Friday, June 20, 2014

Jocelyn Green's "Wedded to War" - a powerful Civil War tale

Wedded to War, Heroines Behind the Lines Series #1   -     By: Jocelyn Green
The first of her Heroines Behind the Lines, Wedded to War highlights author Jocelyn Green's in-depth look at nursing in the Civil War through her headstrong heroine Charlotte Waverly.  Much to her family and suitor's chagrin, Charlotte decides rolling bandages and collecting lint are insufficient support for the Union, and she pursues the opportunity to become a nurse, in spite of her fear of blood.  The job is not easy - the upper class society from which Charlotte comes is scandalized by her work, the surgeons do not want female nurses, and the tasks she is given are not what she was trained to do.  However, she pursues the work wholeheartedly, and is rewarded with the rare glimpse of her old friend, Doctor Caleb Lansing.  As she moves further and further into enemy territory, the demands on her body and spirit grow all the greater, especially with pressure from her mother and would-be fiance to return home.  Does God want her to serve her country by serving those she loves, or by serving the wounded?

I had no idea that the treatment of female nurses in the Civil War was so appalling.  Green's writing is inspired by the real nurse Georgeanna Woolsey, and many of Charlotte's experiences are based on what can found in Georgeanna's journals.  It never occurred to me that at one time, nursing in America, especially when involving the military, was a man's domain.  The conditions and trials women had to deal with to help people were shocking; many surgeons, not actually allowed to bar their aid, made the women's lives as miserable as possible to drive them away.  But before women could make it to a hospital, they were to pass certain qualifications, which were strictly enforced: an impeccable reputation with unimpeachable references, a minimum age of 30 years old, and completely unattractive. 

Normally I would consider the fewer the number of viewpoints in a story the better, but Green uses her secondary characters - all six viewpoints besides Charlotte's - well; not only do they advance the plot, but they provide a more complete picture of the times.  Ruby O'Flannery, whose viewpoint is second only to Charlotte, highlights the poor immigrants of New York, giving us a glimpse of how easily their poor living could spiral downward until there were no options left.  Her downtrodden personality and circumstances provide a foil for Charlotte's wealthy upbringing and bold approach to life.  Mr. Olmsted acts as a conduit for  the Sanitary Commission, giving us a greater picture of its behind-the-scenes triumphs and frustrations and the fight to convince the government of its importance.  A young seminary student out to prove his worth, Edward Goodrich offers one more minor - but terribly important - view to the carnage of war: he is a chaplain, expected to bring healing to these wounded soldiers' souls, but he can't see God among the carnage and despair of war himself, let alone feel he can show God to these men.  The doubts that assail him are the sort that could plague any believer when faced with something so far removed from our safe, peaceful Christianity.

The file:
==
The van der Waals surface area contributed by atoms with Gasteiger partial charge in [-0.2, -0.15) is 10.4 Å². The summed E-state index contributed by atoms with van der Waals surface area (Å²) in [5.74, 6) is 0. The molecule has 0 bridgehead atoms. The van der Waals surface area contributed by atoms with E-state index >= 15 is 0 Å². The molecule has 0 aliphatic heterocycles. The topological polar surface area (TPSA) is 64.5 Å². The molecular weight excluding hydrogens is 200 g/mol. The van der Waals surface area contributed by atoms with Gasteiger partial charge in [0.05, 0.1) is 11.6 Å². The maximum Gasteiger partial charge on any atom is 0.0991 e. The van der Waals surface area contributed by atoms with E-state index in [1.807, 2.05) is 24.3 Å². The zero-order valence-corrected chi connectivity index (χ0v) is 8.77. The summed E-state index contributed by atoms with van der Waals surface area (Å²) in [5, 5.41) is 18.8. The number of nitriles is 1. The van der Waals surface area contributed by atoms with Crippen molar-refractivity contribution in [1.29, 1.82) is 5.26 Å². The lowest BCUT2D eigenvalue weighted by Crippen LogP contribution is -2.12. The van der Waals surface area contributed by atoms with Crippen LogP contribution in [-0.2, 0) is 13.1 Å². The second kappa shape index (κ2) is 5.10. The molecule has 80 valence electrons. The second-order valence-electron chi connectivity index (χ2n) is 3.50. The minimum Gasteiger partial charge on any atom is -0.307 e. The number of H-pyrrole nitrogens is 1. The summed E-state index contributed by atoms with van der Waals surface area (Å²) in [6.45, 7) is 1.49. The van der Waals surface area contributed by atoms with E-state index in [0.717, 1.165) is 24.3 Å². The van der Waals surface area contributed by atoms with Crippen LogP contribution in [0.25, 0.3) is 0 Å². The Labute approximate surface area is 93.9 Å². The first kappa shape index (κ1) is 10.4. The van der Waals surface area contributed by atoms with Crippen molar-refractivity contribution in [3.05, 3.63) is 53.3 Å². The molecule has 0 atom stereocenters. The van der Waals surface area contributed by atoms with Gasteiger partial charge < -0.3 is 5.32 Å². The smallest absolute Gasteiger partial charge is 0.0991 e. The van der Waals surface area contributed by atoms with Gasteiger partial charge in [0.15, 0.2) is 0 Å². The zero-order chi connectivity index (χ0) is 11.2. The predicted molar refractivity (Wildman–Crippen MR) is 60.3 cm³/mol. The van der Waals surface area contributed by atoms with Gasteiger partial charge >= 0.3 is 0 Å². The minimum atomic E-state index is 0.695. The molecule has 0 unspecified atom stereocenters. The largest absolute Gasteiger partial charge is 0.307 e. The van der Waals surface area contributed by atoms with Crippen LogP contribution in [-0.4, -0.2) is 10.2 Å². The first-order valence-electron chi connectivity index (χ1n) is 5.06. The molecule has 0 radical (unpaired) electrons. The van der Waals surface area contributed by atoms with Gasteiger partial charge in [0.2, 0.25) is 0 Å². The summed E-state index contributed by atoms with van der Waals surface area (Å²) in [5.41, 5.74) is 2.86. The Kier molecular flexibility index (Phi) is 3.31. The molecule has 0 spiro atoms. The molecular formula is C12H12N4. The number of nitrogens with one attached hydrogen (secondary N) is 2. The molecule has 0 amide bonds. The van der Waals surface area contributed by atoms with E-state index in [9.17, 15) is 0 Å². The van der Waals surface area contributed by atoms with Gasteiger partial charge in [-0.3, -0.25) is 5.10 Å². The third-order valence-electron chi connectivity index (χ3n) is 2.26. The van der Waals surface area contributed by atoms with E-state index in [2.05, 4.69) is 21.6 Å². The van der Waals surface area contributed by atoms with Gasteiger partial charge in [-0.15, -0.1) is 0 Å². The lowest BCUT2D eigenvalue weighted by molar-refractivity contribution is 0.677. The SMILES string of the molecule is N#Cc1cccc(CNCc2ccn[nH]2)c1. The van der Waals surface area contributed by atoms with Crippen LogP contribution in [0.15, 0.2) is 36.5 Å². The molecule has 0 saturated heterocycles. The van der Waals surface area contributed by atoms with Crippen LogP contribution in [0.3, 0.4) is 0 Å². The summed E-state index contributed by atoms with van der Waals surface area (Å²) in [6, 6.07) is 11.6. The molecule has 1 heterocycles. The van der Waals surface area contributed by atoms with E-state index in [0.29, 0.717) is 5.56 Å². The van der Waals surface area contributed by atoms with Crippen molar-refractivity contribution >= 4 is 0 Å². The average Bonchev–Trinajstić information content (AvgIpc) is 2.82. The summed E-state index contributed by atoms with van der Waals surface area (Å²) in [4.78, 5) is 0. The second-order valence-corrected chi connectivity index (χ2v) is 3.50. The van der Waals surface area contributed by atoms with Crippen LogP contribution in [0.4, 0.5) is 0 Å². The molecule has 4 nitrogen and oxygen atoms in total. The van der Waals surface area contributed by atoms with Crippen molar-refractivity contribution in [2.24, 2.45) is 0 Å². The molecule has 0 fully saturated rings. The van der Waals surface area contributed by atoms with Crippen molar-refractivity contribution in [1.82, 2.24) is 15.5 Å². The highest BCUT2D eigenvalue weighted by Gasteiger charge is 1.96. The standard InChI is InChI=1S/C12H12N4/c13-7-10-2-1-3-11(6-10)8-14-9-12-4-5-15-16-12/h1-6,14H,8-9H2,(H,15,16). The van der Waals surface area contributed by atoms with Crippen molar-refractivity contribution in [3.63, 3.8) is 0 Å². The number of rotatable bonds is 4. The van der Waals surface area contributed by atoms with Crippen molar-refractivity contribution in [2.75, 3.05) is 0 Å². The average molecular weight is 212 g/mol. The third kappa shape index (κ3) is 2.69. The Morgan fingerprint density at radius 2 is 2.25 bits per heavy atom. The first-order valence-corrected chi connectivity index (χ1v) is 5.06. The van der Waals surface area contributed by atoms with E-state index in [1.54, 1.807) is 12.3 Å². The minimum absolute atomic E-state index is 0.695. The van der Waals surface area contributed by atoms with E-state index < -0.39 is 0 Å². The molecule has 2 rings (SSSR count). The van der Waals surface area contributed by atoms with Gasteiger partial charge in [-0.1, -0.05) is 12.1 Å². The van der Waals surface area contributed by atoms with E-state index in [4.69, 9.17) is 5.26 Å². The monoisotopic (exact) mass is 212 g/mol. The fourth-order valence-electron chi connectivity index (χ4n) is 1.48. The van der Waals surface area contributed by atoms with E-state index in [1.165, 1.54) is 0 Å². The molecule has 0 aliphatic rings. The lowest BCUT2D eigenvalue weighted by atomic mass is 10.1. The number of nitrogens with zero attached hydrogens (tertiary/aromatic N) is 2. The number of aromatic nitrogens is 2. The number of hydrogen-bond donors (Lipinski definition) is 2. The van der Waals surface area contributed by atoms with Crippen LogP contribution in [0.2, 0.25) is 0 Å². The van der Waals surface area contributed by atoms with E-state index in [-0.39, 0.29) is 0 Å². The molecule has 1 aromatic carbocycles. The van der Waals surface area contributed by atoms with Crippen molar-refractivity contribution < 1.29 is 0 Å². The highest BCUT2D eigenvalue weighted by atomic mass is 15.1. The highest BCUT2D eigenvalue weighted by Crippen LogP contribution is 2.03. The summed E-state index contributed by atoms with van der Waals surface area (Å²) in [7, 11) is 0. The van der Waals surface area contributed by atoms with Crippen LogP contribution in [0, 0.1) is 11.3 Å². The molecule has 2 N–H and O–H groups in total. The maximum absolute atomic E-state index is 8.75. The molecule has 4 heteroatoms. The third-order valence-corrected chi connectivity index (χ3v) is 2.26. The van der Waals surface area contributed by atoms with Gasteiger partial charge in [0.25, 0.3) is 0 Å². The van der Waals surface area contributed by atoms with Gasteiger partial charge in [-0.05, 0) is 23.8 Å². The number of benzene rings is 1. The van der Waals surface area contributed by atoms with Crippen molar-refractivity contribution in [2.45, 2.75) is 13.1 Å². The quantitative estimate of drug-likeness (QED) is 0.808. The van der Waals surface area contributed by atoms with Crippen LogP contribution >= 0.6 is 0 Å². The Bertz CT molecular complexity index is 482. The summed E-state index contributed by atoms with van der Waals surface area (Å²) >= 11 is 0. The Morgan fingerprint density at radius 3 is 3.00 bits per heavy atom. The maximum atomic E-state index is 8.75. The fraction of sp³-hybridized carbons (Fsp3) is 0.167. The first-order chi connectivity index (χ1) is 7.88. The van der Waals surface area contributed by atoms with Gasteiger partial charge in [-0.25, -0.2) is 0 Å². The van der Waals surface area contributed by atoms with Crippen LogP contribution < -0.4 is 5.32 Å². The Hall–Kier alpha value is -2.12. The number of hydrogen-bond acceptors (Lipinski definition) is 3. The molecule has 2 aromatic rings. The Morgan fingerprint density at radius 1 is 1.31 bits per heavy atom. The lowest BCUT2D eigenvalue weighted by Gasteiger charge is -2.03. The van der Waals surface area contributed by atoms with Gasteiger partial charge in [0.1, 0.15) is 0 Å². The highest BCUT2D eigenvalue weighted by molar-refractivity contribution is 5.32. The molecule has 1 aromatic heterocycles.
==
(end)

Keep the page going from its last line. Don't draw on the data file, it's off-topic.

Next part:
By deliberately choosing a profession that highlights her weakness - dealing with illness of any kind - Charlotte encourages us to overcome our fears, follow our dreams, and keep doing what is right, even when it seems everyone is against us.  Boldly she fights for the right to help people, defying age and beauty restrictions, disrespectful doctors, and discouragement from her set in society.  Do not be discouraged when it is hard; as Charlotte says, "Just because something is difficult doesn't mean it isn't worth doing," (275).  

Green portrays the determination of the female nurses in compelling narrative, while providing a harshly realistic view of their duties in the Civil War; the detail and research put into this novel is astounding, yet it meshes seamlessly with the story.  Though there is romance, it is secondary to Charlotte's fascinating calling.  A powerful tale - 5 out of 5 stars!

For more background information on the series, see the author's website Heroines Behind the Lines!

Heroines Behind the Lines
1. Wedded to War
2. Widow of Gettysburg
3. Yankee in Atlanta
4. Spy of Richmond (coming 2015)

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